Campaigners have vowed to make a “compelling case” to the government’s planning inspector against building on the green belt.
An eight-week publication period on the St Helens Local Plan submission draft is currently open to allow members of the public to submit for representations.
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It is the last time members of the public will be able to officially comment on the Local Plan before it is submitted to be examined by a government planning inspector.
In Rainford, agricultural land south of Higher Lane is earmarked for up to 259 homes in the plan, with the council saying the site was put forward by its owner, Lord Derby.
Despite this, Rainford Action Group believes the site should continue to be protected and said it has enlisted expert advice to help with its representation.
James Wright, Rainford Action Group chairman said: “We’re putting together a robust response to the plan and believe we have a compelling case that destroying protected land is unjustified.
“With Brexit now days away, the ability to grow our own food in this country has never been more important so destroying some of the most fertile land in the country would be reckless in the extreme.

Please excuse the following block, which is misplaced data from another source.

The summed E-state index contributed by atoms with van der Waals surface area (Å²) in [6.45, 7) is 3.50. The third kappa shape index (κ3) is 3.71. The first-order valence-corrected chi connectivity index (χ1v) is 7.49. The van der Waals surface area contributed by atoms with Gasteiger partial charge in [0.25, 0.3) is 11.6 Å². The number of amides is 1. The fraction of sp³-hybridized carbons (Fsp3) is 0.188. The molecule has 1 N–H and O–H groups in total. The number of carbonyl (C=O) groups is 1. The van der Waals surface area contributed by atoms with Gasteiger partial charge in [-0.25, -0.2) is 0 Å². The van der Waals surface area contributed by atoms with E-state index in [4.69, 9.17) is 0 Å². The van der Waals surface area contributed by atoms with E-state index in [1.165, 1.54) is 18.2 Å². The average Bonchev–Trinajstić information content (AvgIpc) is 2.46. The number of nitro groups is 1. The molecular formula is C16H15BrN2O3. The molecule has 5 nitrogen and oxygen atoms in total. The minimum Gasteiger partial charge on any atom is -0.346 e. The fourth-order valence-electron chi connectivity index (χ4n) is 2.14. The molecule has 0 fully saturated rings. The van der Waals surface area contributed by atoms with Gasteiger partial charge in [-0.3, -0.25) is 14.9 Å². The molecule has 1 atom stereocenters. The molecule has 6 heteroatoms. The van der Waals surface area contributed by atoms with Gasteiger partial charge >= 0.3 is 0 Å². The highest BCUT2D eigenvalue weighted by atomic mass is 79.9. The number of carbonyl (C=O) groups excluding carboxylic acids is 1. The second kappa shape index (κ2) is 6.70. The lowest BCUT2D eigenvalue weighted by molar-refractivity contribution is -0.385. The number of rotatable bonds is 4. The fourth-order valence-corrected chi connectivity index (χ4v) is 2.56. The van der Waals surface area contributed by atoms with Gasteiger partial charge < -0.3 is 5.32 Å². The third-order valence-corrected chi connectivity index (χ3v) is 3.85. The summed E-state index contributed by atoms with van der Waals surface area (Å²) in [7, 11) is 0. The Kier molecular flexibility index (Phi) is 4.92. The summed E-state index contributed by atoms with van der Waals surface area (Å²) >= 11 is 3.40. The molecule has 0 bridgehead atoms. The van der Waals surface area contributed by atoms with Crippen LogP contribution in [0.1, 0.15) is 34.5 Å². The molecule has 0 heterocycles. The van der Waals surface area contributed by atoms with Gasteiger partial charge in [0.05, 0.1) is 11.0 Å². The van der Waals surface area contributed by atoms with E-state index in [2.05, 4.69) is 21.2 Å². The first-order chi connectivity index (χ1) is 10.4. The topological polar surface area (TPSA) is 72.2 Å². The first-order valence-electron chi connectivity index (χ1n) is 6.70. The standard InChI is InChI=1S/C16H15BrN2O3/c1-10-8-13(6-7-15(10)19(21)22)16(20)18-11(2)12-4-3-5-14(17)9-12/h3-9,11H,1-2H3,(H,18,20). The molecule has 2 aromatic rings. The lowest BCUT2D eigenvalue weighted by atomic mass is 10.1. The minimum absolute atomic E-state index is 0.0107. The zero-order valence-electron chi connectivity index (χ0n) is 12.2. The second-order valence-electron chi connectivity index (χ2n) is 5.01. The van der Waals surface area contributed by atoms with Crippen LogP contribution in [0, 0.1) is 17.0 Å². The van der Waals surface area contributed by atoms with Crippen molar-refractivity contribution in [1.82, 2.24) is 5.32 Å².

“And with each new day bringing fresh details of the climate crisis our planet faces, we should be looking to save rural land not build on it.
“We hope as many people as possible respond to the planning inspector and point out the obvious flaws in this latest plan.”
The St Helens Local Plan sets out the framework for the growth and development of the borough up until 2035.
One of the reasons green belt sites have been allocated for development in the plan is down to a lack of feasible brownfield sites in the borough.
Since elected as leader of the council last May, Derek Long has stressed the council will adopt a brownfield-first policy as part of a balanced Local Plan.
However, many of the brownfield sites known in the borough are contaminated due to its previous use.
The government used to provide funding to bring these sites back into use, but this has now stopped.
The council estimated that much of the remaining brownfield land feasible for development requires funding in excess of £40 million to be brought back into use.
Despite this, the council has to meet national housing targets as part of a drive to build 300,000 homes per year.
The submission draft Local Plan proposes delivery of 486 per annum, which takes into account increased housing need due to employment growth.
Following the current publication period, the submission draft will be submitted, together with the representations received during this publication consultation, to the Secretary of State for Housing, Communities and Local Government for independent examination.
St Helens Council intends to adopt the Local Plan in 2020.